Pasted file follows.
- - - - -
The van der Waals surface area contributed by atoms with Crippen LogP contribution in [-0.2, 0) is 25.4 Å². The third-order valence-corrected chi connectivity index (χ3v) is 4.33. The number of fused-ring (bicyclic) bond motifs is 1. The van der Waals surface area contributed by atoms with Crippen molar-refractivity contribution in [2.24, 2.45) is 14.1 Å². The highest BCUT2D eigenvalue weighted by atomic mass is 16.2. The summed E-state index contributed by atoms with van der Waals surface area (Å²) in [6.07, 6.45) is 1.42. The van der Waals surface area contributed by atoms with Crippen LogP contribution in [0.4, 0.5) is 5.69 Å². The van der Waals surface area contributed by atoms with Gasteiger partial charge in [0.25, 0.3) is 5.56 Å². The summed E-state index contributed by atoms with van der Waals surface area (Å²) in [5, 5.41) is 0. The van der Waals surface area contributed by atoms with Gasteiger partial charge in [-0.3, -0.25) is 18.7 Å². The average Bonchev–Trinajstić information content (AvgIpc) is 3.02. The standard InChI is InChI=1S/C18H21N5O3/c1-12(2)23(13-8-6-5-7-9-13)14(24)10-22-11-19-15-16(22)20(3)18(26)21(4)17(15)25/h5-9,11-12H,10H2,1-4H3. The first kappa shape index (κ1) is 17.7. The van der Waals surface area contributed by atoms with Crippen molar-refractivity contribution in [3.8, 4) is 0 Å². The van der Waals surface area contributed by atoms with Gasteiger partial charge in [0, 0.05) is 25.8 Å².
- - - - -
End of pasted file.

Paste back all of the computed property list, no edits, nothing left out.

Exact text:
The van der Waals surface area contributed by atoms with Crippen LogP contribution in [-0.2, 0) is 25.4 Å². The third-order valence-corrected chi connectivity index (χ3v) is 4.33. The number of fused-ring (bicyclic) bond motifs is 1. The van der Waals surface area contributed by atoms with Crippen molar-refractivity contribution in [2.24, 2.45) is 14.1 Å². The highest BCUT2D eigenvalue weighted by atomic mass is 16.2. The summed E-state index contributed by atoms with van der Waals surface area (Å²) in [6.07, 6.45) is 1.42. The van der Waals surface area contributed by atoms with Crippen LogP contribution in [0.4, 0.5) is 5.69 Å². The van der Waals surface area contributed by atoms with Gasteiger partial charge in [0.25, 0.3) is 5.56 Å². The summed E-state index contributed by atoms with van der Waals surface area (Å²) in [5, 5.41) is 0. The van der Waals surface area contributed by atoms with Gasteiger partial charge in [-0.3, -0.25) is 18.7 Å². The average Bonchev–Trinajstić information content (AvgIpc) is 3.02. The standard InChI is InChI=1S/C18H21N5O3/c1-12(2)23(13-8-6-5-7-9-13)14(24)10-22-11-19-15-16(22)20(3)18(26)21(4)17(15)25/h5-9,11-12H,10H2,1-4H3. The first kappa shape index (κ1) is 17.7. The van der Waals surface area contributed by atoms with Crippen molar-refractivity contribution in [3.8, 4) is 0 Å². The van der Waals surface area contributed by atoms with Gasteiger partial charge in [0, 0.05) is 25.8 Å².